Justin Hophins (Stephen Kumalo) and Zuri Adele (Grace Kumalo) (Photos: Reed Hutchinson)
Revival of Weill and Anderson’s Apartheid-era South Africa Musical Lost in the Stars Rocks Royce Hall
It was a rare treat to experience the revival of Lost in the Stars, composer Kurt Weill and playwright Maxwell Anderson’s 1949 Broadway musical adaptation of Alan Paton’s novel Cry, the Beloved Country. The large cast of 30-plus performers stunningly brought the South Africa-set anti-apartheid story vividly alive for a nearly sold out audience at UCLA’s capacious Royce Hall.
Weill, the German cantor’s son who fled the Nazis in 1933, collaborated with playwright Bertolt Brecht on the 1928 sensation The Opera. Stars was Weill’s last completed work for the stage before his untimely death in 1950, and it contains the trademark edgy politics and bawdiness of Threepenny and his other Brecht opera, 1930’s Rise and Fall of the City of Mahagonny.
(When he died at age only age 50, Weill and Anderson had been co-working on a musical version of Mark Twain’s Huckleberry Finn – what a loss to posterity that his life and composing was cut short by a heart attack. In his eulogy Anderson said: “I wish, of course, that he had been lucky enough to have had a little more time for his work. I could wish the times in which he lived had been less troubled. But these things were as they were – and Kurt managed to make thousands of beautiful things during the short and troubled time he had…”)
In terms of its political message, Stars exposes the injustices caused by South Africa’s separate and unequal segregation of the races. Whereas a white majority populated the South and other states where outright American apartheid existed, in South Africa Blacks and other nonwhites formed an overwhelming majority. Hence, their oppression was arguably even more absolute and brutal than that of African Americans, in order for a minority to tyrannically enforce its rule over a majority that greatly outnumbered Caucasians.
Although Brecht could be a moralist, his agitprop plays emphasized the need for militant resistance to repression. Stars stresses the role of morality and compassion in resolving South Africa’s racial imbroglio. (Good luck with that one – activists have to appeal to people’s sense of economic self interest, as well as their sense of ethics, in order to radicalize most members of the working class.)
[PLOT SPOILER ALERT!] The plot of Paton’s novel and of this musical based on it reminded me of Richard Wright’s 1940 novel Native Son. As I recall, the impoverished Bigger Thomas kills (albeit unintentionally) Mary, the free-spirited pro-Communist daughter of his employers. Similarly, Absalom (Broadway, Off-Broadway, screen actor Samuel Stricklen) – the son of Stephen Kumalo (bass-baritone Justin Hopkins), a Black man of the cloth – likewise accidentally shoots anti-racist Arthur Jarvis (veteran theater thesp Stephen Duff Weber) during a botched break-in. (What’s the deal with Black criminals killing lefty whites in fiction? Progressive lives matter, too, don’tchaknow!) In any case, Kumalo must contend with Arthur’s father, the racist James Jarvis (actor Will Bond, a founding member of SITI company), as the two fathers deal with the loss of their sons in a troubled land.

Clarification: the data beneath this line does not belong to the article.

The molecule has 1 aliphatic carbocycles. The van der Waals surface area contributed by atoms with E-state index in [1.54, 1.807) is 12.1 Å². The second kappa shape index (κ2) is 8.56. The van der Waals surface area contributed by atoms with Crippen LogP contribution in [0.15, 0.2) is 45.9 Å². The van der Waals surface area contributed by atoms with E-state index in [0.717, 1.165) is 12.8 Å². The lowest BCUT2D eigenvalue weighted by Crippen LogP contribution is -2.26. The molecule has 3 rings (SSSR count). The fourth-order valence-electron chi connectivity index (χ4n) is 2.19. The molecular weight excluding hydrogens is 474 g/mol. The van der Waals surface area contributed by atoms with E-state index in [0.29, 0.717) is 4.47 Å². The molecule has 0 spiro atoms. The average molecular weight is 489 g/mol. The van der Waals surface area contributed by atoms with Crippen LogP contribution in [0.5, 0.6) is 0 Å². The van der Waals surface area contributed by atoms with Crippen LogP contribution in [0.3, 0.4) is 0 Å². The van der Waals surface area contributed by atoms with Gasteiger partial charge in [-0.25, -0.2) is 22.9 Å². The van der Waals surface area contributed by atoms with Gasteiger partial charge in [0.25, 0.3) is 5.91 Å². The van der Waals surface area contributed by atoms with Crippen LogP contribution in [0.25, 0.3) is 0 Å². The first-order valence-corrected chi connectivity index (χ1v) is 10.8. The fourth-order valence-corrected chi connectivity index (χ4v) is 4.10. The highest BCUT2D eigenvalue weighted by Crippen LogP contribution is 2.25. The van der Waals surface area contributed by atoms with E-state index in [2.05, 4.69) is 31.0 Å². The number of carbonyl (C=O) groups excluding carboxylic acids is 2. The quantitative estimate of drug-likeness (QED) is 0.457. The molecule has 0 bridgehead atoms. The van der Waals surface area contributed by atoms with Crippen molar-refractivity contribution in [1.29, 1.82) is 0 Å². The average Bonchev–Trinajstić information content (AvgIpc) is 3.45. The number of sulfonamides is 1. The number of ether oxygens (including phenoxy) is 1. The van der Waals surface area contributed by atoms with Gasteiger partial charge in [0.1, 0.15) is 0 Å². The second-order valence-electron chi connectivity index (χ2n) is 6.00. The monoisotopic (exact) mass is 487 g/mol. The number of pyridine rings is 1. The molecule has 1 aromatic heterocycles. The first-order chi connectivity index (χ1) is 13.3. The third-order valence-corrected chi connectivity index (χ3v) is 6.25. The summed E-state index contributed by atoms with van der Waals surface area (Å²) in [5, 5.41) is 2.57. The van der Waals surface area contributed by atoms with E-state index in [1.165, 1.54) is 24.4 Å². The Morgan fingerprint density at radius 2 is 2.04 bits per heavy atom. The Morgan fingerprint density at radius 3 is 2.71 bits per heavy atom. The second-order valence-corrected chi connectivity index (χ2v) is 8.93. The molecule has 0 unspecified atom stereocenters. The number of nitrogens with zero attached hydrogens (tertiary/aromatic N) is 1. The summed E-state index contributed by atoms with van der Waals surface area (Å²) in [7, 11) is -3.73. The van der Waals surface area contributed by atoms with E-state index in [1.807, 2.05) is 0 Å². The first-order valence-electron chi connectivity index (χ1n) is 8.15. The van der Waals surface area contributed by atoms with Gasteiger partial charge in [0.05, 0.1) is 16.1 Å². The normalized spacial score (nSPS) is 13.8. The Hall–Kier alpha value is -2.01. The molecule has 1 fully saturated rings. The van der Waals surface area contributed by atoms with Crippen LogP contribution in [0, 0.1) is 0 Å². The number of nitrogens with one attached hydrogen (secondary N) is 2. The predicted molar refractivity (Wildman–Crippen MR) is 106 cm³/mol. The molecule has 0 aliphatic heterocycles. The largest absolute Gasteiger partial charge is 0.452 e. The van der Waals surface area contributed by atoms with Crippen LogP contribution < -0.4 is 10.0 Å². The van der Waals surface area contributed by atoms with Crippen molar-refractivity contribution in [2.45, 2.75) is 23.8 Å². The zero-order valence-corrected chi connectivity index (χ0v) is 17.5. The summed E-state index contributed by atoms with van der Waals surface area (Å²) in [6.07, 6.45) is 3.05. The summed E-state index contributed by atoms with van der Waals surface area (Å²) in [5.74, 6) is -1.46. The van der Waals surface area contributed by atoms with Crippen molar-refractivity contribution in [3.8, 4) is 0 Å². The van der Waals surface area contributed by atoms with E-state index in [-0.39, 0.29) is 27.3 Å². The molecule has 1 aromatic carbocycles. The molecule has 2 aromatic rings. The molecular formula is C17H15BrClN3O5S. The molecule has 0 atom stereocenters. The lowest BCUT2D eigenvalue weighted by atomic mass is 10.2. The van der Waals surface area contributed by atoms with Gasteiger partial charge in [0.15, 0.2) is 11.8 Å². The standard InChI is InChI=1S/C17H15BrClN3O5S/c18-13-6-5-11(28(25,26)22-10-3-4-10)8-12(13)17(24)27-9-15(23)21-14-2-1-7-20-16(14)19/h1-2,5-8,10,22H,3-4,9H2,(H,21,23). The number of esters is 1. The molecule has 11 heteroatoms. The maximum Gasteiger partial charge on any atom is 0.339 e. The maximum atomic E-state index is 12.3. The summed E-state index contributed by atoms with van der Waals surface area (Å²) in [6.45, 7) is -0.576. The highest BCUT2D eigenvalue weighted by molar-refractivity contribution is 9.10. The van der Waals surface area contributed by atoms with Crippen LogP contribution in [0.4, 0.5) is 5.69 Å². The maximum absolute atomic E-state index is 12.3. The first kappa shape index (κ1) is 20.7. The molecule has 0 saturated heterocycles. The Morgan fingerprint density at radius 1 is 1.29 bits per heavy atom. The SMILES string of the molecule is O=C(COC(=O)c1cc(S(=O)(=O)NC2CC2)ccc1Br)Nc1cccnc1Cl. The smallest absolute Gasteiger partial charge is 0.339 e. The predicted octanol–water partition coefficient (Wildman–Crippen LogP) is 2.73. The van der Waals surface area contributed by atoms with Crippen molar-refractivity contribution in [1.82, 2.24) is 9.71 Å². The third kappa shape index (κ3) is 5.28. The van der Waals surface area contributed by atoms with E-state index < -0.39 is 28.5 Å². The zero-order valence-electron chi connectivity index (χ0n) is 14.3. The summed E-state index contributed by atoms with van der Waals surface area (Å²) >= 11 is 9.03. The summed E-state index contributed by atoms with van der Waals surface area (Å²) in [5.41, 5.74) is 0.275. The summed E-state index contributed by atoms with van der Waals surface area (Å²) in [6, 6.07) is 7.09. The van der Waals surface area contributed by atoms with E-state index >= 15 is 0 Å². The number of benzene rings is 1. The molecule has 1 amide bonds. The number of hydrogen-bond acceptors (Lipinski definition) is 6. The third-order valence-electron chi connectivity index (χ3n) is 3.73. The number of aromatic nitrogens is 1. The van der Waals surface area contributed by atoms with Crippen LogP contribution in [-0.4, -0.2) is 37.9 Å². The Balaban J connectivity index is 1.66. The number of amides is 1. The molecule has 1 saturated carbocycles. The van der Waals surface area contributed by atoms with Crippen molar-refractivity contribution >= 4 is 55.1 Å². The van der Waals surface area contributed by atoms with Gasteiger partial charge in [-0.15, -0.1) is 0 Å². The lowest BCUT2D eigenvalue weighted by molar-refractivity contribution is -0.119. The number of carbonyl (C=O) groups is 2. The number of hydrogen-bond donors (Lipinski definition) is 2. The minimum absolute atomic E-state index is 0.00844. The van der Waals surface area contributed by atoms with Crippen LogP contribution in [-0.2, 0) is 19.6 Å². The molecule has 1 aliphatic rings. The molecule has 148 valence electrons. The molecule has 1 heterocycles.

Standouts in the abundant cast included soprano Meloney Collins as Linda, who sizzled in a risqué rendition of a song that uses fruits and vegetables as enticing sexual double entendres. Collins stole the almost three hour two-acter, exhibiting a sensuous panache similar to Threepenny’s hooker Jenny (who Weill’s kinky wife Lotte Lenya played).
Heldentenor Issachah Savage was the chorus leader, joined by Albert McNeil Jubilee Singers, Los Robles Master Chorale and members of SITI Company. Jeffrey Kahane conducted the Los Angeles Chamber Orchestra, rather gloriously playing live in Royce Hall’s pit. Soprano Lauren Michelle’s Irina was fetchingly sympathetic as Absalom’s impregnated, desperate girlfriend and nine-year-old, Joel Baptiste Muepo was another favorite.
The staging was at times Brechtian, in the sense that it used Brecht’s “alienation effect” to emotionally distance the viewers from the drama so they could assess the saga with logic and reason. Perhaps due to budgetary constraints this production of Stars was mostly performed on a bare stage with sparse if any sets, although Brian H. Scott’s lighting often set the mood. Stars was directed by Anne Bogart, co-artistic director of New York City’s theatre ensemble SITI Company, with choreography by David Roussève, Professor of Choreography in World Arts and Cultures/Dance Department and Interim Dean for the School of the Arts and Architecture at UCLA.
Los Angeles Chamber Orchestra, in partnership with Center for the Art of Performance at UCLA, admirably presented Lost in the Stars for two nights only, Jan. 28 and Jan. 29 at UCLA’s Royce Hall. Let’s hope we don’t have to wait another 67 years for this musical to be performed live and on stage in L.A. Unfortunately, as the Black Lives Matter movement shows, Stars’ theme of racial in justice and inequality remains all too relevant. Alas!
It’s interesting to note that the epitaph on Weill’s tombstone in New York comes from the song “A Bird of Passage” in Stars, lyrics by Anderson:
“This is the life of men on earth:
Out of darkness we come at birth
Into a lamplit room, and then –
Go forward into dark again.”
L.A.-based critic and film historian Ed Rampell is the presenter and programmer of “10 Films That Shook the World”, a cinematic centennial celebration of the Russian Revolution, premiering 7:00 p.m., Feb. 24 at the Los Angeles Workers Center, 1251 S. St. Andrews Place, L.A., CA 90019.